RISE: Racial inclusion and striving for equality

Craig Simpson, national lead for staff network RISE, speaks to NQ about supporting BAME staff and why representation matters.

Most of the pressures of working in probation are universal. Workloads and stress are at an all-time high, while the erosion of the profession and increased job insecurity lingers in the air leaving many on edge. But for BAME staff working in the service there is another dynamic to contend with – issues relating to their race.

According to the NOMS Staff Equalities Annual Report, staff appraisal outcomes are far worse for black staff. BAME employees are also more likely to be investigated and be subject to conduct and disciplinary action than their white counterparts.

Napo plays an invaluable role in supporting members when these situations arise; and so too does RISE, the staff network tasked with addressing race related issues across HMPPS.

“The business case for having a race network such as RISE has not changed for decades as we continue to see disproportionate outcomes for BAME employees and offenders. BAME staff generally experience worse outcomes across most areas of the business and so RISE provides much needed support for individuals who may be feeling quite vulnerable and may need a safe space to talk and receive support,” explains Craig Simpson, national lead for the newly formed staff network.

Previously a probation officer, equality officer and transforming development manager in the Greater Manchester Probation Trust, Craig now draws on this knowledge to head up RISE across England and Wales.

Describing RISE as a “vehicle through which the organisation can consult and engage with staff”, Craig believes it is especially needed to help BAME employees feel part of a wider organisation, particularly where they may be the only BAME person in an office or team leaving them feeling isolated.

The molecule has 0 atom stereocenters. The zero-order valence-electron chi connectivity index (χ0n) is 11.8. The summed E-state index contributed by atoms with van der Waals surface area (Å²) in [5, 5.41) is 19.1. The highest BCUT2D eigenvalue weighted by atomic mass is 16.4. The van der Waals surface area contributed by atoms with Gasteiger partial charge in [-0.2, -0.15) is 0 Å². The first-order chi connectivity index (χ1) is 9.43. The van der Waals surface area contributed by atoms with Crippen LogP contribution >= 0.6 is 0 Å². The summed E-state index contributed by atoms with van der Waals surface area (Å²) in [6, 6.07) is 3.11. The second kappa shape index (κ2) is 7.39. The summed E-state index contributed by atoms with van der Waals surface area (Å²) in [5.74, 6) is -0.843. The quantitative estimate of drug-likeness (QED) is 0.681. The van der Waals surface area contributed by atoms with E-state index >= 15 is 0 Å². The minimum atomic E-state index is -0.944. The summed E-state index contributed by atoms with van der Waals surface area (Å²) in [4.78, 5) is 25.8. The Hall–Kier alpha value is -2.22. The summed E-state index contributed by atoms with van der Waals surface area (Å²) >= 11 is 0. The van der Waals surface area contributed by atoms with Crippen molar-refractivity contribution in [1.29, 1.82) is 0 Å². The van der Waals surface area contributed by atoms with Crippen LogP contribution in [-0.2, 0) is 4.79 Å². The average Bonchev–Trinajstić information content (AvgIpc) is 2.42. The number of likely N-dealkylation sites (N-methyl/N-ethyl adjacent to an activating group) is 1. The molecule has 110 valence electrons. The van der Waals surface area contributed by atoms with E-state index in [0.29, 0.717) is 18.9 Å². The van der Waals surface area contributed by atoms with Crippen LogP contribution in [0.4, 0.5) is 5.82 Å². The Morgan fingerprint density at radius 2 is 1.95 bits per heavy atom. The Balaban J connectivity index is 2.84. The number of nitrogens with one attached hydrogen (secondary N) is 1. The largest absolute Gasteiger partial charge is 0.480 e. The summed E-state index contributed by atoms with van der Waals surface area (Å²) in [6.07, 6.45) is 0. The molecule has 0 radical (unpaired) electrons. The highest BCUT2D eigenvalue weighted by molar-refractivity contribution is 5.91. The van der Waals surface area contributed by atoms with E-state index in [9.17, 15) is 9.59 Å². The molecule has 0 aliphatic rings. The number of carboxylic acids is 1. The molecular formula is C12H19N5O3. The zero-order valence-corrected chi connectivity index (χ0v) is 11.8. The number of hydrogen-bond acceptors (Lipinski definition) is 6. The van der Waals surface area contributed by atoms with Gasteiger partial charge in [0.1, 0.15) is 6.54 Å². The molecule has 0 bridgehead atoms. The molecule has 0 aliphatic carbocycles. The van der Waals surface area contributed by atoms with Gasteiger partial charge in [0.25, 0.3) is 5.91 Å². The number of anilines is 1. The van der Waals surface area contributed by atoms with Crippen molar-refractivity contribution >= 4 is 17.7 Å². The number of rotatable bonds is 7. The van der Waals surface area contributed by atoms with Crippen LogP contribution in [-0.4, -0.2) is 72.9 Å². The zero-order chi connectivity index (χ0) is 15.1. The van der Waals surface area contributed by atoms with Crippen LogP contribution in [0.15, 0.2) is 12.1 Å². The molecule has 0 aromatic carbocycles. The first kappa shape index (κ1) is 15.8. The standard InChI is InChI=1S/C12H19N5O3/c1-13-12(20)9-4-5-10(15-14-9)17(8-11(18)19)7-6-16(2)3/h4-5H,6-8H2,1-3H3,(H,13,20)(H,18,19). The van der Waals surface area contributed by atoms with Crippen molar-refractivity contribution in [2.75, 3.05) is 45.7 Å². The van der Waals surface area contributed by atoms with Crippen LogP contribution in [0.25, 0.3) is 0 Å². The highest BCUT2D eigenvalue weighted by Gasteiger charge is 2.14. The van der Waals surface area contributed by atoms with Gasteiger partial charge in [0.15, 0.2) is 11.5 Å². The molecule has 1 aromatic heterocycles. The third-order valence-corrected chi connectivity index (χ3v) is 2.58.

This isolation that some BAME employees face is symptomatic of a wider problem in which BAMEs are overrepresented in the criminal justice system, but underrepresented in the staffing group.

“In the past I can recall being involved in numerous initiatives to specifically target and engage BAME communities to raise awareness of the work of the probation service and present it as a realistic and rewarding employment option. All were delivered by predominantly BAME employees,” Craig says.

Changes in recruitment methods have not only impacted on the potential for diversity in the organisation, but also have implications for service users.

“If a client group cannot see themselves, i.e. someone who looks like them within the workforce, there is the assumption that the organisation is unable to meet their needs and is less likely to understand them. A representative workforce is more likely to have an increased awareness and knowledge of cultural issues, and thereby aid the rehabilitative process and public protection,” explains Craig.

So many problems seem to have arisen as a consequence of Transforming Rehabilitation, and less opportunity for innovation and creativity in meeting the needs of minority groups seems to be another of them.

“Ultimately we now see less bespoke programmes and interventions than we previously experienced. However, it is hoped that the publication of the Lammy Review may provide a refocusing and new impetus for the race agenda,” says Craig.

To find out more information about RISE email RISE@noms.gsi.gov.uk

 

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